First published December 2006, updated September 2021

Key points:

  • It is never too late to benefit from giving up smoking; there is evidence that even smokers who quit at the age of 65 gain an average of more than two years of additional life expectancy.
  • Until now, older smokers have largely been ignored by health professionals and there is evidence that older smokers are less likely to be offered smoking cessation advice and support.
  • Older smokers can quit successfully if they receive support that takes account of knowledge and attitudes to quitting, their heavy nicotine dependence and the social context of their smoking.

The National Institute for Health and Clinical Excellence (NICE) published its first piece of public health guidance on smoking cessation earlier this year1. The guidance puts forward a set of recommendations aimed at all smokers and identifies a range of professionals who have a role to play in supporting smokers to give up. This paper outlines the main features of this guidance and highlights how it should be operationalised within the older smoking population

Effects of smoking on health

Smoking remains the leading cause of preventable morbidity and premature mortality in Great Britain. It is a major risk factor for four of the fi ve leading causes of death. They include heart disease, stroke, cancer and coronary obstructive pulmonary disease (COPD). Of 118,900 deaths in 1995 caused by smoking nearly eight out of 10 (78 per cent) were among men and women aged 65 years and older2. Among men aged 65 or older, smokers are twice as likely as non-smokers to die from stroke. The odds are nearly as high for older female smokers. The risk of dying from a heart attack is 60 per cent higher for smokers aged 65 years or older compared with their non-smoking counterparts3. According to the US Surgeon General’s report4 smoking lessens normal life expectancy by an average of 13 to 15 years, thereby eliminating retirement years for most smokers. In addition, older smokers can experience a reduction in the quality of their life. For example, smoking can aggravate existing health problems and increase the time needed to recover from many illnesses and major surgery5,6. Smoking in later life has also be been associated with higher rates of physical disability, higher levels of depressive symptoms and lower levels of physical function7.

Prevalence of smoking

In 2004, 25 per cent of adults in Great Britain reported smoking. This varied with gender and age. Smoking prevalence among men was 26 per cent and among women 23 per cent. The lowest level reported was for those aged 60 and over (15 per cent for men and 14 per cent for women) and highest for those aged 20–24 (36 per cent men and 29 per cent women). Among those aged 50–59 around one out of four smoked (26 per cent men and 24 per cent women)8. Combining the figures for the two oldest groups suggests that around one in five adults aged 50 and over smoke cigarettes. Based on the mid-year population estimates for 2005 this amounts to around 4,068,960 smokers in Great Britain9.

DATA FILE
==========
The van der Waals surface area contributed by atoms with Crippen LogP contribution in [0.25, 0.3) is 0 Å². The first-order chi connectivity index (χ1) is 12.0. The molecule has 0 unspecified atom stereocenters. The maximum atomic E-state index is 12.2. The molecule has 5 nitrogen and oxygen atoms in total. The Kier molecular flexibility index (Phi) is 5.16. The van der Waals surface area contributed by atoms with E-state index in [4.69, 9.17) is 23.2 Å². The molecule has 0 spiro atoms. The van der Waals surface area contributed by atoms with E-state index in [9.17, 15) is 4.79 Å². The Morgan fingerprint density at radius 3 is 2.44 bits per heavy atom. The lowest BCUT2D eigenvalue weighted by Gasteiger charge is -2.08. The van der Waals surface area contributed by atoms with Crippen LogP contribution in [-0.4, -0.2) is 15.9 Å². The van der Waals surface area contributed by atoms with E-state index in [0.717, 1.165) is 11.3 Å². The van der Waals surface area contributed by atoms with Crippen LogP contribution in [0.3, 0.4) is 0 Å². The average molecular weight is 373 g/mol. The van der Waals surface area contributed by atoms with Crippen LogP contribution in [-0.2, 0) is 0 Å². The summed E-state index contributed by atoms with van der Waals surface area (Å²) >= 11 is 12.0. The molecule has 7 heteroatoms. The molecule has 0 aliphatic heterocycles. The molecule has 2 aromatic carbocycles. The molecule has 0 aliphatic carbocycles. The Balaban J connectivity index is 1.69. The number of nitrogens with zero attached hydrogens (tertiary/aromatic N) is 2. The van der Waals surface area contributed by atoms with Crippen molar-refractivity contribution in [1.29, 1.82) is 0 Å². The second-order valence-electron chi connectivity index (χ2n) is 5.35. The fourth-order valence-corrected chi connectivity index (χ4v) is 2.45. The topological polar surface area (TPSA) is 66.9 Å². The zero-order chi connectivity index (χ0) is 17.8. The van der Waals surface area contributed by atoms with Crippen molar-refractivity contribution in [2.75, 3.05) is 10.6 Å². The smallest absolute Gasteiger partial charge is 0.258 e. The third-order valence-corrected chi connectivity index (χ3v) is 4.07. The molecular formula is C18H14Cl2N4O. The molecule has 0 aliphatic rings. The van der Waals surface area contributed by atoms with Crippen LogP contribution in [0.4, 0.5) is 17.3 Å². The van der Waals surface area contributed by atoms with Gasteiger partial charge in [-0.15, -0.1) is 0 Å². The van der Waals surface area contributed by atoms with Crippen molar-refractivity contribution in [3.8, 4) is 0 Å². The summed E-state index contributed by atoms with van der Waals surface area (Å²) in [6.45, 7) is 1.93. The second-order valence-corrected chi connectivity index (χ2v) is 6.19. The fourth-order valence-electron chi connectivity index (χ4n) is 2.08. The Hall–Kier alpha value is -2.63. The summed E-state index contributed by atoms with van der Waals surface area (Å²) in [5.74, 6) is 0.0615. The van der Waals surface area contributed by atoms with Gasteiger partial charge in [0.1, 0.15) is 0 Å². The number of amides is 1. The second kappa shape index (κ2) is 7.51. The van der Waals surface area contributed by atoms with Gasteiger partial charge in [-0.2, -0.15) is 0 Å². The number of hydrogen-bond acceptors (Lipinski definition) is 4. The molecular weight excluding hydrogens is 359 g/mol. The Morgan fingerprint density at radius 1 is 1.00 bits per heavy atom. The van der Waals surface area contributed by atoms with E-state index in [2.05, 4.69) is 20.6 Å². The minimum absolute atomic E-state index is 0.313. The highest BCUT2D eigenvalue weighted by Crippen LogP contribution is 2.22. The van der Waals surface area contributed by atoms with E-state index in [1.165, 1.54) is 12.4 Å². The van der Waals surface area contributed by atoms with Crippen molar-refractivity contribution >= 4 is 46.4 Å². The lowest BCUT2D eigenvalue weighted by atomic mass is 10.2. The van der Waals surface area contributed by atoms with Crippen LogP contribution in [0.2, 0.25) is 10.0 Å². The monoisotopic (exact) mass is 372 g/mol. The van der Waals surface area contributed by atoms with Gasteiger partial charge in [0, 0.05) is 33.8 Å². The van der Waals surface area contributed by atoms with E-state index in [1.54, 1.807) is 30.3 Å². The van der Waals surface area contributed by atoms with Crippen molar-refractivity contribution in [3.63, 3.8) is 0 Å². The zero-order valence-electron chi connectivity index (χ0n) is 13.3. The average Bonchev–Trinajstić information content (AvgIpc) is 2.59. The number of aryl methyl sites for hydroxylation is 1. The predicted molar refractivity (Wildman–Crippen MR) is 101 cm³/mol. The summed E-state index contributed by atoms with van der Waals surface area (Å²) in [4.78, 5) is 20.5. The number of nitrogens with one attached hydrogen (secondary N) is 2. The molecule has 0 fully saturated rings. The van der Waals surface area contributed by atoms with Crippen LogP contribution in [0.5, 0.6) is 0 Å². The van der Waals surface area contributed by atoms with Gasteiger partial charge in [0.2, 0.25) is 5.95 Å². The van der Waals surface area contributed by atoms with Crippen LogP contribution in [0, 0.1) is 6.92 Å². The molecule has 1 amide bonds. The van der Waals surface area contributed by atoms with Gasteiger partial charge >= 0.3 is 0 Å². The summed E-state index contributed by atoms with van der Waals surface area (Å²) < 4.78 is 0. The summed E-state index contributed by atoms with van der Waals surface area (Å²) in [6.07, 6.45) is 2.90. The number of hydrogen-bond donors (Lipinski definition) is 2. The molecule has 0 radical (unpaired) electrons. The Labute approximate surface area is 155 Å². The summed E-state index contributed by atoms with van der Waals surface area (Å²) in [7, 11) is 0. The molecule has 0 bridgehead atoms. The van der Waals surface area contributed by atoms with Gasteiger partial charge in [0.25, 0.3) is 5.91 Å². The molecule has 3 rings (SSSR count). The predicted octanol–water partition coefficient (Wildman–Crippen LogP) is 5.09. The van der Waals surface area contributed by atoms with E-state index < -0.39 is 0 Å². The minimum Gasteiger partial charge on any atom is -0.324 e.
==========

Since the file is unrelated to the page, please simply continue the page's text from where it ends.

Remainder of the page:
Consumption of cigarettes was higher for men than women and also varied with age. The average daily consumption for men was 15 and 13 for women. Heaviest consumption was among those aged 50–59; male smokers smoked on average 18 cigarettes a day and women smoked 15 a day8. Heavy smokers – defined as smoking 20 or more cigarettes a day – were much more likely than other smokers or ex-smokers to have started smoking at an early age. Of those who smoke 20 or more cigarettes a day 55 per cent of men and 48 per cent of women started smoking before the age of 16 compared with 28 per cent of men and 30 per cent of women who smoke less than 10 cigarettes a day8. A study by Jarvis et al10 defined ‘hardcore’ smokers’ as those who have not gone without a cigarette in the last five years, had made no attempt to quit in the last year and had no desire or intention to quit. These characteristics were most strongly associated with age, rising from five per cent among young adults aged 16–24 to 30 per cent of smokers aged 65 and over classified as hard core smokers.

Benefits of smoking cessation

Although older smokers are likely to have smoked for longer, tend to be heavier smokers and are more likely to suffer from smoking related illnesses, quitting smoking can radically reduce their risks and the benefits will continue for years to come. There is evidence that even smokers who give up at the age of 65 gain an average of more than two years of additional life expectancy11. Older smokers who quit have a reduced risk of coronary events and of cardiac deaths within one year of quitting. For those who have already had a heart attack, quitting smoking reduces their chances of another attack and in some cases ex-smokers can cut their risk of another heart attack by half or more12. Other benefits include reductions in post-operative complications13.

Quitting smoking in later life

There is good evidence among the general population that a substantial number of smokers want to quit. For example in 2004, 67 per cent of male smokers and 69 per cent of female smokers said they would like to stop altogether and there has been little change since the question was first asked in 19928. However, there is some evidence that this may diminish in later life. The reasons for the downward trend include lack of knowledge about the harms of smoking14 and beliefs that the damage has already been done and there are no health benefits15. An additional barrier to quitting smoking in later life is the attitude of health professionals. Kerr16 found that primary care professionals were less likely to refer older smokers for specialist smoking cessation support than younger people, in part because they feel that few older smokers will be able to stop successfully.

Older smokers can quit successfully

It is also clear that smokers can be successful in quitting smoking. In 2004, 28 per cent of men and 20 per cent of women claimed to be ex-smokers and the figures are substantially higher among older smokers. Among those aged 50–59 the figure rises to 34 per cent for men and to 27 per cent for women. Among those aged 60 and over the figure rises to 50 per cent for men and 28 per cent for women8.